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Advocates are calling for the release of more juveniles from state custody after a Judicial Branch employee working at the Hartford Juvenile Detention Center tested positive for COVID-19.

Since Monday the Judicial Branch Court Support Services Division, which runs two juvenile detention centers in Bridgeport and Hartford, have released 14 juveniles as the threat of COVID-19, the disease caused by the coronavirus spreads throughout Connecticut.
The disease is easily contracted by person-to-person contact and it can live on surfaces for a few hours to days. COVID-19 has killed 21 people in Connecticut as of Thursday and thousands more worldwide. Gov. Ned Lamont has repeatedly enacted measures such as banning large gatherings and dine-in restaurants in an attempt to slow the spread of COVID-19 before hospitals are overwhelmed.

The state has released a total of 28 juveniles who were either sentenced and on probation or in pre-trial proceedings since Feb. 24, according to officials.

But advocates including the Juvenile Justice Alliance said that more should be released and that Judicial officials should be more transparent about what is happening at the detention centers and at residential treatment facilities throughout the state.

“It’s been difficult to get information,” said Christina Quaranta, deputy director of the Alliance. “What are they getting for education? What about mental health and things like disinfection? We’re trying to see if they will be more transparent.”

The Alliance wants to know if the juveniles are allowed to maintain frequent contact with their families by phone or video among other things. “If they aren’t going to be released right away, do they have access to items they need such as soap? We’re also asking for the release of medically vulnerable youth. We’d like weekly updates on that but they keep saying they are too busy to provide that,” Quaranta said.

The Court Support Services Division within the Judicial Branch took over the care of the juveniles on probation in July 2018 from the state Department of Children and Families which ran the Connecticut Juvenile Training School for youth required to be in a locked setting.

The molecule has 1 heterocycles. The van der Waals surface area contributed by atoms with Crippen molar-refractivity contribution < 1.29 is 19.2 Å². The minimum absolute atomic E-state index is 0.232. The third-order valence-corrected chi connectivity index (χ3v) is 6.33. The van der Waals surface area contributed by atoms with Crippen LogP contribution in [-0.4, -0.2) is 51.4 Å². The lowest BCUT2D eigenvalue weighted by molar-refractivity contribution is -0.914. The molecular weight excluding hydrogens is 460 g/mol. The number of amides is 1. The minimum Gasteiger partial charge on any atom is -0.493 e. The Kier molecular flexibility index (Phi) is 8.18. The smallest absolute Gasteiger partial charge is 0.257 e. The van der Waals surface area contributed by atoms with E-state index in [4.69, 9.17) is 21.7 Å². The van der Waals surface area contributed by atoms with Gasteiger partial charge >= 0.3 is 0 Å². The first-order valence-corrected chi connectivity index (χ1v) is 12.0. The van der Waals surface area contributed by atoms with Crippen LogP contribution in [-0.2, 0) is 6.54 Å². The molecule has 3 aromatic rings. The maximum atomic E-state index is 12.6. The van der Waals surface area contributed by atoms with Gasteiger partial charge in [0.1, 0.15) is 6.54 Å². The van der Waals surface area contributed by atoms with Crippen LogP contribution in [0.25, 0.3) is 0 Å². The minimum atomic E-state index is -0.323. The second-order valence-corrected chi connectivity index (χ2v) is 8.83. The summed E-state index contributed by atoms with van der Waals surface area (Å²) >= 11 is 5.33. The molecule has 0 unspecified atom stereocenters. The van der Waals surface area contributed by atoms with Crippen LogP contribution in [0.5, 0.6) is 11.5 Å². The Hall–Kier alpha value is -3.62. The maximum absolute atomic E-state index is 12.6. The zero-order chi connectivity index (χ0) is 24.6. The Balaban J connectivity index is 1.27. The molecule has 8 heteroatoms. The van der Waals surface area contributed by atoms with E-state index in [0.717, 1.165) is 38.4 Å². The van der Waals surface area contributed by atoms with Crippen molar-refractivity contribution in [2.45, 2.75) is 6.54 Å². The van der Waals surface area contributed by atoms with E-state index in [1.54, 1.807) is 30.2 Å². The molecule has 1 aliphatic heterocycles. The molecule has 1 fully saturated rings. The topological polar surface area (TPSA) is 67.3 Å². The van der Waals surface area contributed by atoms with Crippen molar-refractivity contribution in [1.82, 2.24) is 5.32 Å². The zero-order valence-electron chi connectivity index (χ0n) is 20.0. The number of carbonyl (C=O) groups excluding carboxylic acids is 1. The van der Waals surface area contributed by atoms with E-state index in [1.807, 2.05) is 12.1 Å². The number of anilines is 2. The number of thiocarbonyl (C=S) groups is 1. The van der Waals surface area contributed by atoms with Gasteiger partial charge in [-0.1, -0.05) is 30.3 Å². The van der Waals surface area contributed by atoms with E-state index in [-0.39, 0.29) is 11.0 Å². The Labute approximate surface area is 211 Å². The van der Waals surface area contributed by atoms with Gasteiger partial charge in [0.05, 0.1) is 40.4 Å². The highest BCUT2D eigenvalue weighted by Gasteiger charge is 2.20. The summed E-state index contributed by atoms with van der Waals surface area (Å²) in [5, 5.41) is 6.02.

CSSD has since been required to find housing and educational programs for the juveniles in community settings. It hasn’t necessarily been easy. In January the division hosted an information session to get feedback from service providers on why no vendors were coming forward to run smaller CSSD juvenile treatment programs throughout the state which would put more kids on probation close to their home communities.

The 64 juveniles who remain at the Bridgeport and Hartford detention centers are being screened for symptoms and have contact with their families by phone and on a more limited basis, by video, said Gary Roberge, executive director of CSSD.

No visitors from the outside have been allowed in as the threat of the virus began taking hold in the state earlier this month. The juveniles have their own rooms which are in units with eight to 12 people in each unit, he said.

“Every seven days they must go back to court for a detention hearing,” Roberge said. “Anybody that we can move to the community and do it safely, we have.”

The juveniles under the purview of CSSD are either awaiting pre-trial proceedings for juvenile criminal matters, on probation for juvenile criminal matters or need some type of residential secure setting for treatment.

In addition to the 64 at the detention centers, another 38 are in residential treatment programs throughout the state and another 11 are in Department of Children and Families residential programs.

The residential programs run by state contractors are also following the same guidelines for monitoring the health of the juveniles and making sure that the kids remain six feet apart during activities, which is the distance recommended to avoid contracting the disease, said Catherine Foley Geib, deputy director of juvenile clinical and educational services.

“Staff has been directed that if they feel sick at all they should stay home and call their medical provider,” Foley Geib said. “They can have a 14-day administrative leave should they be sick.”

Probation officers who oversee juveniles in the community have also cut down on face-to-face meetings but will be available on a case by case basis if someone needs support, Roberge said.

“I’m very impressed with the way staff is handling this,” Foley Geib said. “We’re taking it day-by-day and every day it’s something different. But at this point we’re in a very good place.”